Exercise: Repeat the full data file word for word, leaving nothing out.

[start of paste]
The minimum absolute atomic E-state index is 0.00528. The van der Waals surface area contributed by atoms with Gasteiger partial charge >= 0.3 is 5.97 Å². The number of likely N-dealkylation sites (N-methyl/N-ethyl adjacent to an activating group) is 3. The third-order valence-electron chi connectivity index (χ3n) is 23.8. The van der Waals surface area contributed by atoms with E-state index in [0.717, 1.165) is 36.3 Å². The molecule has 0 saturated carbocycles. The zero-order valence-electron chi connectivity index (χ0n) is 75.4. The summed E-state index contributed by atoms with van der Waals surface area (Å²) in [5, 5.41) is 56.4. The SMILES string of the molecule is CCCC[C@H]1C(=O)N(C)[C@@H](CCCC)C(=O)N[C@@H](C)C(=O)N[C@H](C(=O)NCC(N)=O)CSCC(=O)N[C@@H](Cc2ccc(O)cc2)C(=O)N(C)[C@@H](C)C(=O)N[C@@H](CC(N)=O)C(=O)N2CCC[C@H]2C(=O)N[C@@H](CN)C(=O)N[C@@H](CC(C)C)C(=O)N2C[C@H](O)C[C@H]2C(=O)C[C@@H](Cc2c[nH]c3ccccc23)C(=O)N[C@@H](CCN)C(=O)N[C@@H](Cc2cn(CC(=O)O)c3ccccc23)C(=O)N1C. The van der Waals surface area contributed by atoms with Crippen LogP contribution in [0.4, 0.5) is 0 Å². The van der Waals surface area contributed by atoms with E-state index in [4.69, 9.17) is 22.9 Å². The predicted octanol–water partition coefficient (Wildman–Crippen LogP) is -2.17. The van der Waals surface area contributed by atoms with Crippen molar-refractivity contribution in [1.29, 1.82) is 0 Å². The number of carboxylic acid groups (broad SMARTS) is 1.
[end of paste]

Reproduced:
The minimum absolute atomic E-state index is 0.00528. The van der Waals surface area contributed by atoms with Gasteiger partial charge >= 0.3 is 5.97 Å². The number of likely N-dealkylation sites (N-methyl/N-ethyl adjacent to an activating group) is 3. The third-order valence-electron chi connectivity index (χ3n) is 23.8. The van der Waals surface area contributed by atoms with E-state index in [0.717, 1.165) is 36.3 Å². The molecule has 0 saturated carbocycles. The zero-order valence-electron chi connectivity index (χ0n) is 75.4. The summed E-state index contributed by atoms with van der Waals surface area (Å²) in [5, 5.41) is 56.4. The SMILES string of the molecule is CCCC[C@H]1C(=O)N(C)[C@@H](CCCC)C(=O)N[C@@H](C)C(=O)N[C@H](C(=O)NCC(N)=O)CSCC(=O)N[C@@H](Cc2ccc(O)cc2)C(=O)N(C)[C@@H](C)C(=O)N[C@@H](CC(N)=O)C(=O)N2CCC[C@H]2C(=O)N[C@@H](CN)C(=O)N[C@@H](CC(C)C)C(=O)N2C[C@H](O)C[C@H]2C(=O)C[C@@H](Cc2c[nH]c3ccccc23)C(=O)N[C@@H](CCN)C(=O)N[C@@H](Cc2cn(CC(=O)O)c3ccccc23)C(=O)N1C. The van der Waals surface area contributed by atoms with Crippen LogP contribution in [0.4, 0.5) is 0 Å². The van der Waals surface area contributed by atoms with E-state index in [4.69, 9.17) is 22.9 Å². The predicted octanol–water partition coefficient (Wildman–Crippen LogP) is -2.17. The van der Waals surface area contributed by atoms with Crippen molar-refractivity contribution in [1.29, 1.82) is 0 Å². The number of carboxylic acid groups (broad SMARTS) is 1.